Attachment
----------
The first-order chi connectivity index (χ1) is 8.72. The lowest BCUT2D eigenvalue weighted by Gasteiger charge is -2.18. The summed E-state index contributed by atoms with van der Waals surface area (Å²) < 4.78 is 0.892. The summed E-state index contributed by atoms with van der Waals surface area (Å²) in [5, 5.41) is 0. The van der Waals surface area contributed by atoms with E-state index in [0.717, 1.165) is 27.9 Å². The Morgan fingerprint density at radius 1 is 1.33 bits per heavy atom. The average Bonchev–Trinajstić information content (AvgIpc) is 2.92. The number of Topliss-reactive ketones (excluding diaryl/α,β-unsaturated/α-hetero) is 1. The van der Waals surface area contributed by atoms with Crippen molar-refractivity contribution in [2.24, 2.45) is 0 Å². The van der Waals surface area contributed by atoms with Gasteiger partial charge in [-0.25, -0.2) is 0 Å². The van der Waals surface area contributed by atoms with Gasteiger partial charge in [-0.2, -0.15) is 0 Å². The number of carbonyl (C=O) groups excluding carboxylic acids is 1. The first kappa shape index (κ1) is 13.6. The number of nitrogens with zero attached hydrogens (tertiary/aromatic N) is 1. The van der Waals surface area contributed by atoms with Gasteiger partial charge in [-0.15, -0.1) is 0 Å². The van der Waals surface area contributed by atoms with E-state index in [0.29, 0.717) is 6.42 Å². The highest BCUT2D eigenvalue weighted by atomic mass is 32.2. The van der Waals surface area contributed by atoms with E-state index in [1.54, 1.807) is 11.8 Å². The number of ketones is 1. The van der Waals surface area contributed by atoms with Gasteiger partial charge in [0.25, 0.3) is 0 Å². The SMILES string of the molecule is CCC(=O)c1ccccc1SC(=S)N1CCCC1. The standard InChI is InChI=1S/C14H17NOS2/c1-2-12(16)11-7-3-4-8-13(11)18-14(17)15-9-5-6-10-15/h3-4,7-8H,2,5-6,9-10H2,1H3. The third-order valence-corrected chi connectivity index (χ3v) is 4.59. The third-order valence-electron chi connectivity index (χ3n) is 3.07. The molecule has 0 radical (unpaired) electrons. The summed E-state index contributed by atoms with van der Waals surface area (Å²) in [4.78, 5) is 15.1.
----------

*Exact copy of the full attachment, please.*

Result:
The first-order chi connectivity index (χ1) is 8.72. The lowest BCUT2D eigenvalue weighted by Gasteiger charge is -2.18. The summed E-state index contributed by atoms with van der Waals surface area (Å²) < 4.78 is 0.892. The summed E-state index contributed by atoms with van der Waals surface area (Å²) in [5, 5.41) is 0. The van der Waals surface area contributed by atoms with E-state index in [0.717, 1.165) is 27.9 Å². The Morgan fingerprint density at radius 1 is 1.33 bits per heavy atom. The average Bonchev–Trinajstić information content (AvgIpc) is 2.92. The number of Topliss-reactive ketones (excluding diaryl/α,β-unsaturated/α-hetero) is 1. The van der Waals surface area contributed by atoms with Crippen molar-refractivity contribution in [2.24, 2.45) is 0 Å². The van der Waals surface area contributed by atoms with Gasteiger partial charge in [-0.25, -0.2) is 0 Å². The van der Waals surface area contributed by atoms with Gasteiger partial charge in [-0.2, -0.15) is 0 Å². The number of carbonyl (C=O) groups excluding carboxylic acids is 1. The first kappa shape index (κ1) is 13.6. The number of nitrogens with zero attached hydrogens (tertiary/aromatic N) is 1. The van der Waals surface area contributed by atoms with Gasteiger partial charge in [-0.15, -0.1) is 0 Å². The van der Waals surface area contributed by atoms with E-state index in [0.29, 0.717) is 6.42 Å². The highest BCUT2D eigenvalue weighted by atomic mass is 32.2. The van der Waals surface area contributed by atoms with E-state index in [1.54, 1.807) is 11.8 Å². The number of ketones is 1. The van der Waals surface area contributed by atoms with Gasteiger partial charge in [0.25, 0.3) is 0 Å². The SMILES string of the molecule is CCC(=O)c1ccccc1SC(=S)N1CCCC1. The standard InChI is InChI=1S/C14H17NOS2/c1-2-12(16)11-7-3-4-8-13(11)18-14(17)15-9-5-6-10-15/h3-4,7-8H,2,5-6,9-10H2,1H3. The third-order valence-corrected chi connectivity index (χ3v) is 4.59. The third-order valence-electron chi connectivity index (χ3n) is 3.07. The molecule has 0 radical (unpaired) electrons. The summed E-state index contributed by atoms with van der Waals surface area (Å²) in [4.78, 5) is 15.1.